When negotiating with car companies in the 1950s, the late Walter Reuther, United Auto Workers president at the time, called on management to “open the books.”
He believed that if management shared financial information with employees, those employees would better understand the company's position and possibly even help find solutions.
If a parts department is to be profitable and successful in this competitive market, the dealer should make financial information available to the parts manager who, in turn, should discuss it with employees.
By doing so, employees will gain a better understanding of, for example, how wages and expenses affect the business. Problems will be better understood and more fully discussed, leading to better solutions.
Opening the financial books to employees does not mean merely showing them the numbers. It also means everyone, from the owner on down, understands and shares responsibility for those numbers.
Employees are expected to think and act as if they are partners in the business rather than only hired hands. Everyone should have a stake in the success or failure of the dealership, and it should be reflected in bonuses, profit sharing or some other ways tied to how employees are paid. Employees like to be involved. When they are, they are more likely to go the extra mile.
To the parts manager in particular, financial information, specifically the profit and loss (income) statement, is an essential management tools needed for informed decision-making. In fact, for the parts manager, two of the most important pieces of information are the financials and the dealer management system's month-end departmental report.
With these two management tools, the parts manager can extract much performance information about his or her operation. Many of the calculations the parts manager must make to analyze operational performance, not to mention trend analysis, relies on information contained in the financials and DMS management report. No doubt the other dealership managers would agree and benefit from the same information concerning their departments.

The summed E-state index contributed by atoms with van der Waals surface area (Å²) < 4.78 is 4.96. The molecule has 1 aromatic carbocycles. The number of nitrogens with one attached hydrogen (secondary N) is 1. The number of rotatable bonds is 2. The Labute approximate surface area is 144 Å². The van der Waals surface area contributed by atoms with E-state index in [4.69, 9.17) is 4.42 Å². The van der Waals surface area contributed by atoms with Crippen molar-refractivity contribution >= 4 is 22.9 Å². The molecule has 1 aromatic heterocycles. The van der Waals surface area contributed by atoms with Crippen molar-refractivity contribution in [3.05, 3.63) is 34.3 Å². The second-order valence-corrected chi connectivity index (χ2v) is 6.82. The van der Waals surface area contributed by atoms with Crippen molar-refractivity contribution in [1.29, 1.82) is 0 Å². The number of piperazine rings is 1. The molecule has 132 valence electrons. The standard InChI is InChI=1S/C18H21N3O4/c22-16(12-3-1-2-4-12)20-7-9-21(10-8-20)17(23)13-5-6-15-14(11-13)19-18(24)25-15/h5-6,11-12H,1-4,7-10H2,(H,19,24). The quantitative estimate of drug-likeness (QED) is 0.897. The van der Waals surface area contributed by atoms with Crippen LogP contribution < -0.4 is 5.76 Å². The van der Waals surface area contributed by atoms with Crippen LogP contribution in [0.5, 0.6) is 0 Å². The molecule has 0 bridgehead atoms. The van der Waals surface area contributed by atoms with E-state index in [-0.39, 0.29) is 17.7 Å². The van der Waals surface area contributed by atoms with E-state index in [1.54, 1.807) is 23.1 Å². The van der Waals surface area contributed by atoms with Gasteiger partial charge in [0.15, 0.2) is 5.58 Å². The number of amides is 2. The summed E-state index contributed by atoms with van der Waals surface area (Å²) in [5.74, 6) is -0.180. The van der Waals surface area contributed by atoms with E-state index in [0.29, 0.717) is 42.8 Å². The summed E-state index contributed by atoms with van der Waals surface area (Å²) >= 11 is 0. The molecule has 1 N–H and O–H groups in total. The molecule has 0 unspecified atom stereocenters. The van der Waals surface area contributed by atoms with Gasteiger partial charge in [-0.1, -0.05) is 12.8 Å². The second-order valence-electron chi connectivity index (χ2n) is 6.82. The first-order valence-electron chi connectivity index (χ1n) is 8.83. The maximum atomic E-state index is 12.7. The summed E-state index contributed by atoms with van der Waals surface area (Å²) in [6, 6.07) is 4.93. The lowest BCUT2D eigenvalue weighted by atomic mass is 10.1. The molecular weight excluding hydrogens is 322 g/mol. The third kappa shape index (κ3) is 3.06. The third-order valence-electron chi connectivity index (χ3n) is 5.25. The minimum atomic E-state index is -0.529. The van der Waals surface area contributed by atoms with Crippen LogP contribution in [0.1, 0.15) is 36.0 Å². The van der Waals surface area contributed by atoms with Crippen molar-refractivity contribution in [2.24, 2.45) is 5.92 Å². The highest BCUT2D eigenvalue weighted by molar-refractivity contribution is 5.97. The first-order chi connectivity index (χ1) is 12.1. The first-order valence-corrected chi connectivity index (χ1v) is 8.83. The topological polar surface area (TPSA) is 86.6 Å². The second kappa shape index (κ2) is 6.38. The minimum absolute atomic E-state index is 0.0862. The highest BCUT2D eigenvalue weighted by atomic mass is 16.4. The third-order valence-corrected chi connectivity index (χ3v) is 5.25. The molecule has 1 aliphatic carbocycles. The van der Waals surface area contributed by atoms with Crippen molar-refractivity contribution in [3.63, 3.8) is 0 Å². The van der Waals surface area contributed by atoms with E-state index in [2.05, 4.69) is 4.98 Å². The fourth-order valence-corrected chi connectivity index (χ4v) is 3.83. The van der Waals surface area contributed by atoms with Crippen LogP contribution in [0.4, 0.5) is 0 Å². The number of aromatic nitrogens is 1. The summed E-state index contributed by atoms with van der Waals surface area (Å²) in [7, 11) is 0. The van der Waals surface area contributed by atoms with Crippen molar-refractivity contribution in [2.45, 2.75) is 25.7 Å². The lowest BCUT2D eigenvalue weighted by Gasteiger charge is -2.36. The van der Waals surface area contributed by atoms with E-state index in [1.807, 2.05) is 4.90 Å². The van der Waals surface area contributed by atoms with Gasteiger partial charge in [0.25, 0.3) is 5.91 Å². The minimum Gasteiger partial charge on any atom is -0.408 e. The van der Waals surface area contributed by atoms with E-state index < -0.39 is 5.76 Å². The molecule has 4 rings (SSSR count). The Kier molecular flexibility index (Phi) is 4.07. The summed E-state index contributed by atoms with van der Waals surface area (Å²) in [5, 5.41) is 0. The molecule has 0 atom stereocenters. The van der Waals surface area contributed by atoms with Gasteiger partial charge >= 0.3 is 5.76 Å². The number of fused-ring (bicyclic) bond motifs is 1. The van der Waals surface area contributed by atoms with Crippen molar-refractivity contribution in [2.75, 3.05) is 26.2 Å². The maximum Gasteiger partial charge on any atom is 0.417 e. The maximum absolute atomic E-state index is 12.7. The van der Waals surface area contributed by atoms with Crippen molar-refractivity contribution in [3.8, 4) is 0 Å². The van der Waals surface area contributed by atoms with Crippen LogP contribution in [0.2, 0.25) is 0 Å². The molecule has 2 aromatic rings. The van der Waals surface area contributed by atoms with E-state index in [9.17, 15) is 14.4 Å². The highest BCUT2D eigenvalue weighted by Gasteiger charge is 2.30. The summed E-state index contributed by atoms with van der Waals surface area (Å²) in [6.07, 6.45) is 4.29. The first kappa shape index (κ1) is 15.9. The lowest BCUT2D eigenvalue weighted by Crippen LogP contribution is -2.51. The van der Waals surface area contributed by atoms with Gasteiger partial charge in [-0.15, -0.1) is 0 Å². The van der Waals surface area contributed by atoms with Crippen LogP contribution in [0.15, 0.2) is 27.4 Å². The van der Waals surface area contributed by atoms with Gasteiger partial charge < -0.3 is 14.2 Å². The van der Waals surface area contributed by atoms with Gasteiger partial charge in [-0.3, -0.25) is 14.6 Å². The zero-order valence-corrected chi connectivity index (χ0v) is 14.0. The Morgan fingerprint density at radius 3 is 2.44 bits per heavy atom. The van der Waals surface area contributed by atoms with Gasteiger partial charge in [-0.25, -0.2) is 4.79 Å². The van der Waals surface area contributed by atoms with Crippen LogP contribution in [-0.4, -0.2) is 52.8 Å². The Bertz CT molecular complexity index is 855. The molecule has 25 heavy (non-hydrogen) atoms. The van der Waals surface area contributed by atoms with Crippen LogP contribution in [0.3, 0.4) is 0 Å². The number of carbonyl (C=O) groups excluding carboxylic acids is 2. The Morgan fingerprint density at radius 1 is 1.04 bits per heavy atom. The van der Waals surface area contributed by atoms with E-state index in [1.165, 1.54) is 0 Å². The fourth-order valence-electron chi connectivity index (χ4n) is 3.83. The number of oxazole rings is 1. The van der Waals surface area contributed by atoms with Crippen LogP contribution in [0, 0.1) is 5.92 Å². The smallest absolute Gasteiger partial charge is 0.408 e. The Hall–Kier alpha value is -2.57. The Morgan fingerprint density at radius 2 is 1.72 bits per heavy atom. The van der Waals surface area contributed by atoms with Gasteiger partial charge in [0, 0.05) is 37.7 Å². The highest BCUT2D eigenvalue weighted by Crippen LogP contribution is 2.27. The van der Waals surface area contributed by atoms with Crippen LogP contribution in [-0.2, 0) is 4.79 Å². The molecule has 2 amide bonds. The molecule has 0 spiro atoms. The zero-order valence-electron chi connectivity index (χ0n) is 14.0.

Unfortunately, for many dealerships, old habits are hard to break. For some dealers, it is difficult to share responsibility and to give up control. For others, the dealership expenses may not be fairly apportioned among departments, or upper management is hiding something they don't want the department managers to know, leading to restrictions on the distribution of the financials.
Dubious practices concerning the dealership financials notwithstanding, when the the financial information is made available, the results can be positive and profitable.
This point is illustrated in the following case history, based on one of my dealership consultations:
The parts manager and counterpersons were paid bonuses on the department's net profit. But when the income statement was completed at the end of the month, the parts manager received only sales, gross profit and net profit figures. The dealer principal felt that was enough to provide.
The parts manager thought he should get the whole statement, including expenses, because he was responsible for controlling those and for the overall performance of his department, not to mention being paid from the bottom line.
Finally, after some coaxing by me, the dealer principal agreed to give a copy of the entire statement to the parts manager. He promptly shared all information with department personnel on a monthly basis.
Three months later, without significantly increasing sales, the manager and his team had increased the net profit by 2%. Working together, they identified some expenses that they thought could be reduced without adversely affecting the department's performance. They were right.
Gary Naples is a parts consultant to dealers and manufacturers. He's authored two books on parts management. He's at 570-824-1528/[email protected].